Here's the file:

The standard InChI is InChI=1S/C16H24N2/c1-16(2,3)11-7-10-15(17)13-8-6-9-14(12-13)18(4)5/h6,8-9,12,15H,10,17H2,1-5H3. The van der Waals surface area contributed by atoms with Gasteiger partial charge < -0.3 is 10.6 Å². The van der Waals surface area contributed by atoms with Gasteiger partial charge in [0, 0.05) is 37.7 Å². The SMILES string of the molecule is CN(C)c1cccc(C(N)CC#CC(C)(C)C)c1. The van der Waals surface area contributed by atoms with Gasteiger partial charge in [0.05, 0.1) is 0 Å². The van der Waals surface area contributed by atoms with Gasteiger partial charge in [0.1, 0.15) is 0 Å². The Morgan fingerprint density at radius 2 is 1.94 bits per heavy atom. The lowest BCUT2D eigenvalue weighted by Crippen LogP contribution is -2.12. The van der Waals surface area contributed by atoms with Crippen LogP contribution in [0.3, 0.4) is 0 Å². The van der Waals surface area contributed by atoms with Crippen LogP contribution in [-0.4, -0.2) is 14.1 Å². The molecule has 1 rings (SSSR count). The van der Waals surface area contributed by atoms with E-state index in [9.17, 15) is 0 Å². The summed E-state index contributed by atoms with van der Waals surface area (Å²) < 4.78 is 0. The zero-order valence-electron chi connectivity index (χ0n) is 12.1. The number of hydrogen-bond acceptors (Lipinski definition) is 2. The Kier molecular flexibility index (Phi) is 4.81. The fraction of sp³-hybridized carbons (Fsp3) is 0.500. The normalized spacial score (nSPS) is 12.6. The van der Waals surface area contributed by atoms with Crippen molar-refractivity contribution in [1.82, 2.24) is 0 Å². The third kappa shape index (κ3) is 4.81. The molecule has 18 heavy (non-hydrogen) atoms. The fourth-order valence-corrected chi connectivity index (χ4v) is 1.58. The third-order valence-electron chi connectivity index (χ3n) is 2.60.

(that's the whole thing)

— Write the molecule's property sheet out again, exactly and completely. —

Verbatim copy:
The standard InChI is InChI=1S/C16H24N2/c1-16(2,3)11-7-10-15(17)13-8-6-9-14(12-13)18(4)5/h6,8-9,12,15H,10,17H2,1-5H3. The van der Waals surface area contributed by atoms with Gasteiger partial charge < -0.3 is 10.6 Å². The van der Waals surface area contributed by atoms with Gasteiger partial charge in [0, 0.05) is 37.7 Å². The SMILES string of the molecule is CN(C)c1cccc(C(N)CC#CC(C)(C)C)c1. The van der Waals surface area contributed by atoms with Gasteiger partial charge in [0.05, 0.1) is 0 Å². The van der Waals surface area contributed by atoms with Gasteiger partial charge in [0.1, 0.15) is 0 Å². The Morgan fingerprint density at radius 2 is 1.94 bits per heavy atom. The lowest BCUT2D eigenvalue weighted by Crippen LogP contribution is -2.12. The van der Waals surface area contributed by atoms with Crippen LogP contribution in [0.3, 0.4) is 0 Å². The van der Waals surface area contributed by atoms with Crippen LogP contribution in [-0.4, -0.2) is 14.1 Å². The molecule has 1 rings (SSSR count). The van der Waals surface area contributed by atoms with E-state index in [9.17, 15) is 0 Å². The summed E-state index contributed by atoms with van der Waals surface area (Å²) < 4.78 is 0. The zero-order valence-electron chi connectivity index (χ0n) is 12.1. The number of hydrogen-bond acceptors (Lipinski definition) is 2. The Kier molecular flexibility index (Phi) is 4.81. The fraction of sp³-hybridized carbons (Fsp3) is 0.500. The normalized spacial score (nSPS) is 12.6. The van der Waals surface area contributed by atoms with Crippen molar-refractivity contribution in [1.82, 2.24) is 0 Å². The third kappa shape index (κ3) is 4.81. The molecule has 18 heavy (non-hydrogen) atoms. The fourth-order valence-corrected chi connectivity index (χ4v) is 1.58. The third-order valence-electron chi connectivity index (χ3n) is 2.60.